Quality of Life, Social Support, and Uncertainty Among Latina Breast Cancer Survivors

Angela Sammarco

Lynda M. Konecny

social support, quality of life, breast cancer survivors
ONF 2008, 35(5), 844-849. DOI: 10.1188/08.ONF.844-849

Purpose/Objectives: To examine the relationship between perceived social support, uncertainty, and their individual and combined effects on quality of life (QOL) among Latina breast cancer survivors.

Design: Descriptive, correlational study.

Setting: Selected private hospitals in Staten Island, Brooklyn, and Manhattan and the American Cancer Society units of Staten Island, Brooklyn, and Queens, New York.

Sample: 89 Latina breast cancer survivors ages 30-86 years.

Methods: Participants completed a personal data sheet, the Social Support Questionnaire, the Mishel Uncertainty in Illness Scale-Community form, and the Ferrans and Powers Quality of Life Index-Cancer Version III at home and returned the questionnaires to the investigators via postage-paid envelope.

Main Research Variables: Perceived social support, uncertainty, and QOL.

Findings: A significant positive correlation was noted between perceived social support and total QOL. A significant negative correlation was found between uncertainty and QOL. Social support predicted 15.1% of QOL variance, and uncertainty predicted 10.4% of additional QOL variance. Together, these two variables predicted 20.5% of QOL variance.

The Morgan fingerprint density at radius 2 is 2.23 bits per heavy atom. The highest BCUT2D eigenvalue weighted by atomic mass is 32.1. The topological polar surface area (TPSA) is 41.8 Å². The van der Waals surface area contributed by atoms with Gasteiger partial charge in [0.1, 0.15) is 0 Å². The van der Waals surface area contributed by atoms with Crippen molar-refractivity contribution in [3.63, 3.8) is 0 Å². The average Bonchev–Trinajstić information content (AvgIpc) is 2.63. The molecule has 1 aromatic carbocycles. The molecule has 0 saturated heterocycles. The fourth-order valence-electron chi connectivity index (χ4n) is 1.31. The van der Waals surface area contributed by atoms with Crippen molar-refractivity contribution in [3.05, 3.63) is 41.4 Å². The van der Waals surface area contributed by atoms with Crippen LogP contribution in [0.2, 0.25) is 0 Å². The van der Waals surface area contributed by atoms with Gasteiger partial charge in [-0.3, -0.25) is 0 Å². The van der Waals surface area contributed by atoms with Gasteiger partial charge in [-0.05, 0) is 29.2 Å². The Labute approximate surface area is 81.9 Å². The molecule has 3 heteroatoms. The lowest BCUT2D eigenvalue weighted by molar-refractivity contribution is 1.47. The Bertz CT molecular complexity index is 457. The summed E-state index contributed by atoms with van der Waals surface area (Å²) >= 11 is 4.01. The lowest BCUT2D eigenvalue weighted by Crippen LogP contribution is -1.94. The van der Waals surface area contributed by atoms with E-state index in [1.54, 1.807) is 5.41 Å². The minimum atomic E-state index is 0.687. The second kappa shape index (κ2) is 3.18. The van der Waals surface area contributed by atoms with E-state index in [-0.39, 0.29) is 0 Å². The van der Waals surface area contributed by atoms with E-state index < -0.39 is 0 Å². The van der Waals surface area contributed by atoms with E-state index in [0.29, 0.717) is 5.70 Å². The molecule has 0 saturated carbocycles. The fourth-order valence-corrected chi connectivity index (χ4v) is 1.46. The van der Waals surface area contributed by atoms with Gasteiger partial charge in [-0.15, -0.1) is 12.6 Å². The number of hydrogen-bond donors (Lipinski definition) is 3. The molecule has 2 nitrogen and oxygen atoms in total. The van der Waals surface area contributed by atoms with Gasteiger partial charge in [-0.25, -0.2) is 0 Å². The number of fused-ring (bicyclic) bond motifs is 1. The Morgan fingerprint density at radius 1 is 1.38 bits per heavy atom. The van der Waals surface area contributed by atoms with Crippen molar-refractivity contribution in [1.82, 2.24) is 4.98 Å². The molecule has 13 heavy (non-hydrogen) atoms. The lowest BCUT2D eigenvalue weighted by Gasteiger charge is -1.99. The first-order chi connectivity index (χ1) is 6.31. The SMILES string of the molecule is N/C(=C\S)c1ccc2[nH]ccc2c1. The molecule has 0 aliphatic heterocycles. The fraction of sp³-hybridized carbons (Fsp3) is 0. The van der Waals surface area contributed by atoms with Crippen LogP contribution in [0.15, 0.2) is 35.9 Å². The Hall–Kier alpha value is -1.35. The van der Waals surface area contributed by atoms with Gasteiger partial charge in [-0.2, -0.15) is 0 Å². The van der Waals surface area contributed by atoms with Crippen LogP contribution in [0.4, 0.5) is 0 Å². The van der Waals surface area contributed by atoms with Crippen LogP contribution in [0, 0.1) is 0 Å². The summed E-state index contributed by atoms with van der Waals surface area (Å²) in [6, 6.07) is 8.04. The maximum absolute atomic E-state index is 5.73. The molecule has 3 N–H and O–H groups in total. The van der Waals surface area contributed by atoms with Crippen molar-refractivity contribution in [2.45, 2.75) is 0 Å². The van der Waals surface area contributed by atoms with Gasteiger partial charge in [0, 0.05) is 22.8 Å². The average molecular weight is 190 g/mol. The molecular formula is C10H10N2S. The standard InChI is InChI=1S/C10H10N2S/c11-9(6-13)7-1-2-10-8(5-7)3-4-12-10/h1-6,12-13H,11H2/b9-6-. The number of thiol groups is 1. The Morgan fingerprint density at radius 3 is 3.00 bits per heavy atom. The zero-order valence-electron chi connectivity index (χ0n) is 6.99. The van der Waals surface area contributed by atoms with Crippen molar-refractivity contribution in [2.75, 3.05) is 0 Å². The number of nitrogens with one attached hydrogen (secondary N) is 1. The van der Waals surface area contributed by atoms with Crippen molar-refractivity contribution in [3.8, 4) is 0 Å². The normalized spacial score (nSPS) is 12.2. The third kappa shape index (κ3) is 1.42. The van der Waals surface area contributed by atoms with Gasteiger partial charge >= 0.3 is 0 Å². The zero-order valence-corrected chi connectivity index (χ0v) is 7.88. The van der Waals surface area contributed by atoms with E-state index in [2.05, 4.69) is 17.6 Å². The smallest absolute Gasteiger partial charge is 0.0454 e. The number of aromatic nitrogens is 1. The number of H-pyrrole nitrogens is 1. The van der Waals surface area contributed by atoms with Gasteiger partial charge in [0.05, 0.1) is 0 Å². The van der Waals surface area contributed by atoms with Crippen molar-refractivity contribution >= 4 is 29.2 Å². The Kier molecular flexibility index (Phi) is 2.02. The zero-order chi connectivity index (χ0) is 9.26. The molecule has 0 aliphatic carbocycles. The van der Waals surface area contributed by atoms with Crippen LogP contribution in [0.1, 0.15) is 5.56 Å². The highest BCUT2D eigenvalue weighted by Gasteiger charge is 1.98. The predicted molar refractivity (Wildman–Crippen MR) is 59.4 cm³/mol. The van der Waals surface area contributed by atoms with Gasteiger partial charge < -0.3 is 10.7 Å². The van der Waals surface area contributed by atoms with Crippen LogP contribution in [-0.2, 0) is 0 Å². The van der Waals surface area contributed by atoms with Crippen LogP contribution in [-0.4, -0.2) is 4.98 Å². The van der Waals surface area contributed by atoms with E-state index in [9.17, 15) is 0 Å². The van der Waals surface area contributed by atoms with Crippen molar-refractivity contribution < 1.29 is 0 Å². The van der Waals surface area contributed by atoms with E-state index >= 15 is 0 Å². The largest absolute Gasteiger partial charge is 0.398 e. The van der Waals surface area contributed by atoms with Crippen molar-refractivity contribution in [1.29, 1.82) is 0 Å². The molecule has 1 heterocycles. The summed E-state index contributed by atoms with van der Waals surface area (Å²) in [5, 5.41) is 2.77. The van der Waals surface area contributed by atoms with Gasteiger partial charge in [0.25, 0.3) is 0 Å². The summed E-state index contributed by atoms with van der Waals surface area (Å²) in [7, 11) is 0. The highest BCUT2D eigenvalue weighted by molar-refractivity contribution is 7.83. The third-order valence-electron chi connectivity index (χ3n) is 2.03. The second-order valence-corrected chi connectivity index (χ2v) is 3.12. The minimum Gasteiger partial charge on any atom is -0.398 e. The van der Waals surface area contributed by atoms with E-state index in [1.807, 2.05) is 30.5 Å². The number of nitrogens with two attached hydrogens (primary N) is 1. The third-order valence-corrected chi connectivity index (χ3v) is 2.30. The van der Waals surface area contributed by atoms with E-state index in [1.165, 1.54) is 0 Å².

Conclusions: Perceived social support and uncertainty play a pivotal role in managing or maintaining QOL in Latina breast cancer survivors.

Implications for Nursing: Social support, uncertainty, and QOL are essential variables that should be acknowledged when delivering health care to Latina breast cancer survivors. Nurses cognizant of Latina breast cancer survivors' issues and concerns in areas of social support and uncertainty are in a unique position to enhance QOL.

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